Meanwhile, Constitutional Justice Daniel Yusmic P. Foekh stated that the prosecution has been given vast investigative powers. He asked whether the powers are only allowed in corruption crimes or in limited cases.

Next, Deputy Chief Justice Saldi Isra asked how the Federal Constitutional Court of Germany decides cases relating to multiple investigation bodies. “According to the expert, in the context of corruption cases, having multiple investigative bodies can be beneficial. Which countries use the combination of the police and the prosecution in investigation and how has this benefitted the fight against corruption?”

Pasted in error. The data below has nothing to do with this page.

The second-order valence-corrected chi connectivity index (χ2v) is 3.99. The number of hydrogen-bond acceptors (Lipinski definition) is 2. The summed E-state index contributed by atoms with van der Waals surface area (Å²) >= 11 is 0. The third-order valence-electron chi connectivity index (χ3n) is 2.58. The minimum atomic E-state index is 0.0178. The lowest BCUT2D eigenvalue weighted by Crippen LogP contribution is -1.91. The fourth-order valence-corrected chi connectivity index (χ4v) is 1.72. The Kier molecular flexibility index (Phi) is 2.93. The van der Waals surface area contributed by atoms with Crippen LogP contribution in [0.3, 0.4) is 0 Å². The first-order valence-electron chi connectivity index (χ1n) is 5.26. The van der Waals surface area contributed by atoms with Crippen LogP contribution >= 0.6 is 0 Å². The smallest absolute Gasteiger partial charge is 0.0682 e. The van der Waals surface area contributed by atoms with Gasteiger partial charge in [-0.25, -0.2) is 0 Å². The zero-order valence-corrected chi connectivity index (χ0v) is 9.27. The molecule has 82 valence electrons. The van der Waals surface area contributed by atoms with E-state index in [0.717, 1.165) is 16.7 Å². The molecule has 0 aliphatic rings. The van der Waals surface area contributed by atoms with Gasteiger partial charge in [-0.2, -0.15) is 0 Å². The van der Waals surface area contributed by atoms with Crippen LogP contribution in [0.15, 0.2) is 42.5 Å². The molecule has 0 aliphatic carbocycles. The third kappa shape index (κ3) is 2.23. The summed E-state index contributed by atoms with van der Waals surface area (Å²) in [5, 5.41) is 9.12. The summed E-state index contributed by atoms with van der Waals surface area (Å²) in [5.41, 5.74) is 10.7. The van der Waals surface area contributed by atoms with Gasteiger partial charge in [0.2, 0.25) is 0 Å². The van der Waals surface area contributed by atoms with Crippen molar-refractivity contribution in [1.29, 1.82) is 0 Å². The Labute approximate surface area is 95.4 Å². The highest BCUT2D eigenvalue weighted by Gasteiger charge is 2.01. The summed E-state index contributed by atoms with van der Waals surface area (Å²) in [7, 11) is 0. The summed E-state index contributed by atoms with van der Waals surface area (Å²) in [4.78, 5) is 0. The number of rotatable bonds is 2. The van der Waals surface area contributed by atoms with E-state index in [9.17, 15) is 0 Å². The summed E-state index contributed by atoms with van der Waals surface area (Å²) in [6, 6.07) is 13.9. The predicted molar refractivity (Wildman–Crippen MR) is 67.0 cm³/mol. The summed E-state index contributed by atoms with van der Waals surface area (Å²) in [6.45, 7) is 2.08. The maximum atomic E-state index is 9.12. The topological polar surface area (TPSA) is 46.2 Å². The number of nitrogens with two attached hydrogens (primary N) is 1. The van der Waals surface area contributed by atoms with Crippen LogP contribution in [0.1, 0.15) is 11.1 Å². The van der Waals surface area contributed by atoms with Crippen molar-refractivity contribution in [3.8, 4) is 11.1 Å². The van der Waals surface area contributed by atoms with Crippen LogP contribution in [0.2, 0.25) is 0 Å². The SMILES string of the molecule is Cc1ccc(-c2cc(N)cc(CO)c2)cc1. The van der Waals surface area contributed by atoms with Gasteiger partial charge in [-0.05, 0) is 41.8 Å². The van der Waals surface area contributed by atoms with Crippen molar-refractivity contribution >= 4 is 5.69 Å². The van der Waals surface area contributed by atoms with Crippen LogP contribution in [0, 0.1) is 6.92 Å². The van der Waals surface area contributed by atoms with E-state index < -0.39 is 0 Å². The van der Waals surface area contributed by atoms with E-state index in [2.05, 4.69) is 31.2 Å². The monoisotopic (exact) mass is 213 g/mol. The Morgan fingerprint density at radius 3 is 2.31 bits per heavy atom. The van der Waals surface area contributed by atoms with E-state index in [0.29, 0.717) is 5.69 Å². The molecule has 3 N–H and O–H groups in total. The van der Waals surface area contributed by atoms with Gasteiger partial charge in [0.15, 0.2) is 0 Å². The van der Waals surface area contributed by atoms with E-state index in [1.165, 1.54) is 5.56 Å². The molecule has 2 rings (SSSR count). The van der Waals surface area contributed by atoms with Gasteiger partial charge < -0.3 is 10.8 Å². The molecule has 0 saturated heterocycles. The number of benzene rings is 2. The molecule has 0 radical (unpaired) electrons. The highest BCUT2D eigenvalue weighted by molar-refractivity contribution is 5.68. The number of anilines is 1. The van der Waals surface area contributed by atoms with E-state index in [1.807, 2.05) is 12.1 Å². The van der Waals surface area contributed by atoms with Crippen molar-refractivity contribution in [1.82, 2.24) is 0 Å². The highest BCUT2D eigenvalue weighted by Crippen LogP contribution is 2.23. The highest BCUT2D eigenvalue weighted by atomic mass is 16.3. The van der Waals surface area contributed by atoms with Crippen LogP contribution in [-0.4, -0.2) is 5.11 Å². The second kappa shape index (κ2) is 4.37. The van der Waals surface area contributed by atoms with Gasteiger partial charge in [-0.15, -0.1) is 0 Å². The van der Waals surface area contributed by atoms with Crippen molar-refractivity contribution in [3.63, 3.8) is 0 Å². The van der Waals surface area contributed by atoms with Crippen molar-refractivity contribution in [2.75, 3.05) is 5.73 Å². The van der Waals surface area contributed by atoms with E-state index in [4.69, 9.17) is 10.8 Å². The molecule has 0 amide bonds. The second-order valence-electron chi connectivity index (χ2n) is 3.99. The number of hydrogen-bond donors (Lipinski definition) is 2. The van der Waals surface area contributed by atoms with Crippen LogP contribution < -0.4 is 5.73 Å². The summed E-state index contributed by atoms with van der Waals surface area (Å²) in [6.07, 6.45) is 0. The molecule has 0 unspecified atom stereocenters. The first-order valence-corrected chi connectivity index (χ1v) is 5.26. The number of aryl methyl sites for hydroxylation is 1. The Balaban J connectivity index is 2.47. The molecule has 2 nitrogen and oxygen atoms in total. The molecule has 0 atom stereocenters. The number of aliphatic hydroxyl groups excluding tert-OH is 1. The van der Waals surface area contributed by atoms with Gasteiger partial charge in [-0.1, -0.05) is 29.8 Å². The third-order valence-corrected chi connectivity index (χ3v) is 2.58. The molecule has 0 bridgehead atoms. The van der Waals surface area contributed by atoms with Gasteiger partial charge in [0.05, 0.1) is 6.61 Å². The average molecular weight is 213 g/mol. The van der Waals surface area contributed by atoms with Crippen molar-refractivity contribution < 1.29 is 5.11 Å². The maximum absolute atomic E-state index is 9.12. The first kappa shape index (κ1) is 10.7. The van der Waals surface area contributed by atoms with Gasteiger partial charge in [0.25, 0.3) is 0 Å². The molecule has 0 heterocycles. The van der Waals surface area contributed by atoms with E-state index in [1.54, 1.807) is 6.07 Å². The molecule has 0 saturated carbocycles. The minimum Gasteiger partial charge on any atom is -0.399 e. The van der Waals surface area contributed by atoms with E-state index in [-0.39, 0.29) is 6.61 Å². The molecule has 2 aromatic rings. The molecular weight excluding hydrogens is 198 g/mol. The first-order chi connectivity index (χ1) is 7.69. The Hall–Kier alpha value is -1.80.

Also read:

Advocate Challenges Prosecution’s Investigative Authority 

Advocate Revises Petition on Prosecution’s Investigative Authority

House’s View on Prosecution’s Authority to Investigate 

Govt: 1945 Constitution Does Not Prohibit Prosecution Office’s Dual Authority 

Different Functions of Police, Prosecution, KPK in Corruption Eradication 

Investigators of Police, Prosecution, KPK Synergize in Corruption Eradication

Law Enforcement Overlap over Corruption Cases

Witnesses Deliver Accounts on Investigation Process 

House’s, President’s Experts Testify on Prosecutor’s Authority as Corruption Investigators

At the preliminary hearing on Wednesday, March 29, 2023, the Petitioner asserted that the a quo articles were in violation of Article 28D paragraph (1) of the 1945 Constitution and that the granting of investigative authority on certain offenses to the Prosecution has led it to become a superpower. In addition to prosecution, it can also investigate.